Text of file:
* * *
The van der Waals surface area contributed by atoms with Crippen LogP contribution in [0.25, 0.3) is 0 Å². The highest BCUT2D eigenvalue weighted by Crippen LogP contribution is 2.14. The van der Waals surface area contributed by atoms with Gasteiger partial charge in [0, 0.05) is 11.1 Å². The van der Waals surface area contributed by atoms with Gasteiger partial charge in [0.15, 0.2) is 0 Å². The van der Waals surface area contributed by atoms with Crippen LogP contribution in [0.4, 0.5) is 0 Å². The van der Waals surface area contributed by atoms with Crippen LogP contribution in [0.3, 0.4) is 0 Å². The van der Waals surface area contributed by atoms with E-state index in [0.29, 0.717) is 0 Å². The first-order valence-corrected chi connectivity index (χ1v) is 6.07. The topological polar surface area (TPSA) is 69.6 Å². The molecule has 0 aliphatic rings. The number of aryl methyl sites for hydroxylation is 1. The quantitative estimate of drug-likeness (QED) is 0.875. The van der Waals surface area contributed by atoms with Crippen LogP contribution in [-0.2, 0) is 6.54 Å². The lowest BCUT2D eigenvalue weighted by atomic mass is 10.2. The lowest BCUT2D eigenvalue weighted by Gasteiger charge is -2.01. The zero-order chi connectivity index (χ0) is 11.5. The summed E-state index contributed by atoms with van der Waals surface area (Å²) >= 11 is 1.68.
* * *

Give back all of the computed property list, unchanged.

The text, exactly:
The van der Waals surface area contributed by atoms with Crippen LogP contribution in [0.25, 0.3) is 0 Å². The highest BCUT2D eigenvalue weighted by Crippen LogP contribution is 2.14. The van der Waals surface area contributed by atoms with Gasteiger partial charge in [0, 0.05) is 11.1 Å². The van der Waals surface area contributed by atoms with Gasteiger partial charge in [0.15, 0.2) is 0 Å². The van der Waals surface area contributed by atoms with Crippen LogP contribution in [0.4, 0.5) is 0 Å². The van der Waals surface area contributed by atoms with Crippen LogP contribution in [0.3, 0.4) is 0 Å². The van der Waals surface area contributed by atoms with E-state index in [0.29, 0.717) is 0 Å². The first-order valence-corrected chi connectivity index (χ1v) is 6.07. The topological polar surface area (TPSA) is 69.6 Å². The molecule has 0 aliphatic rings. The number of aryl methyl sites for hydroxylation is 1. The quantitative estimate of drug-likeness (QED) is 0.875. The van der Waals surface area contributed by atoms with Crippen LogP contribution in [-0.2, 0) is 6.54 Å². The lowest BCUT2D eigenvalue weighted by atomic mass is 10.2. The lowest BCUT2D eigenvalue weighted by Gasteiger charge is -2.01. The zero-order chi connectivity index (χ0) is 11.5. The summed E-state index contributed by atoms with van der Waals surface area (Å²) >= 11 is 1.68.